Almost one year on, the men responsible for the triple homicide of a mother and her two daughters in Gilgit-Baltistan’s (G-B) Diamer Valley are still at large.
According to data gathered by Human Rights Commission of Pakistan (HRCP) in Gilgit, from July 2013 to April 2014, there have been a total of 49 cases of violence against women in G-B, of which 17 are said to be honour killings. These cases remain unsolved.
On June 24 last year, 65-year-old Iqbal, along with two of his cousins, stormed into his step-mother’s house in Chilas and shot her and his two half-sisters, aged 16 and 18. Iqbal claimed the killing spree was over an ‘objectionable’ recorded conversation. The suspect wanted to restore his family’s ‘honour’ after the audio clip, which allegedly featured his 45-year-old stepmother speaking to another man, was leaked in the area. Relatives of the deceased said it was not motivated by honour, but instead a family dispute involving Iqbal’s father, Rahmat Nabi.
A case was registered at the Chilas police station and in the days following the tragedy, various attempts were made to arrest the suspects. However, Iqbal and his accomplices had fled the area. A sessions court in Chilas, where the case was pleaded, declared them “proclaimed offenders”, with standing orders to keep the hunt going till their arrest. The murders caught the attention of local and international media, drawing criticism regarding law and order in the country in general and the region in particular. The incident occurred a day after armed men stormed the Nanga Parbat base camp, fatally shooting 10 foreign mountaineers and their Pakistani guide.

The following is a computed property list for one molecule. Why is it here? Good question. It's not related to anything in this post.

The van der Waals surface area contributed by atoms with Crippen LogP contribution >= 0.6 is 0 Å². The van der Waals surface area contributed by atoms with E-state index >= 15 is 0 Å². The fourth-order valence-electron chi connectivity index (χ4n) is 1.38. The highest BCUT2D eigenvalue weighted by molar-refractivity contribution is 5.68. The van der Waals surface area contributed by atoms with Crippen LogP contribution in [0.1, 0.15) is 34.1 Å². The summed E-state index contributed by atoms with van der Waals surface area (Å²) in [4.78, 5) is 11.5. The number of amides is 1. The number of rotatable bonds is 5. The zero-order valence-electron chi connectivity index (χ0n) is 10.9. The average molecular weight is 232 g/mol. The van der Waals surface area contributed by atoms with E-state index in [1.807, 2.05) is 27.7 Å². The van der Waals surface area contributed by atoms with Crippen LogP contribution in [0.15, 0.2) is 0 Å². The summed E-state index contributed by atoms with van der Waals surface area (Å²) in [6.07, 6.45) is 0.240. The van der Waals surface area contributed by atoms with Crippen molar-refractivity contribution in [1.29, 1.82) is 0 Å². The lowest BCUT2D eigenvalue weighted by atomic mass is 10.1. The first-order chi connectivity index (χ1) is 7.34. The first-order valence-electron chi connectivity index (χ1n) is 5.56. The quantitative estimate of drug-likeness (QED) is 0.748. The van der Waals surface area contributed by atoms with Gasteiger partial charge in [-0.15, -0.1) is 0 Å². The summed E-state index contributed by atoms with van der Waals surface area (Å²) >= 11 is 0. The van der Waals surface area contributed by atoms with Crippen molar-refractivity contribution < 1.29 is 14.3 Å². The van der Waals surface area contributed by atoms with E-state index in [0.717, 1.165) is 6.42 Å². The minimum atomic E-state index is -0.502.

“The biggest problem in this region is that laws aren’t implemented in their true spirit,” said Israruddin Israr, who works for HRCP in Gilgit. According to the rights activist, the police also failed ‘miserably’ in their role in catching the culprits.
The tape’s leak also raised strong objections from the human rights watchdog about the infringement of privacy rights.
“Privacy rights are guaranteed under our Constitution, and their violation is subject to severe punishment,” said Shahzad Ahmad, country director of Bytes for All, a monitoring NGO that focuses on information technology. Rights activists said technology was misused in this case, resulting in the deaths of three people. They wanted legal action against the people who leaked the audio recording.
Despite the time that has lapsed since the women were killed, the police remain hopeful about finding the men responsible and bringing them to task.
“This issue isn’t dead for us nor have we abandoned the manhunt,” said Chilas SP Muhammad Naveed.
Police took punitive action against the relatives of the suspects, who were serving in the police force, he said.
“According to our information, the men have left G-B but they will have to surrender one day,” the SP added.
Published in The Express Tribune, May 25th, 2014.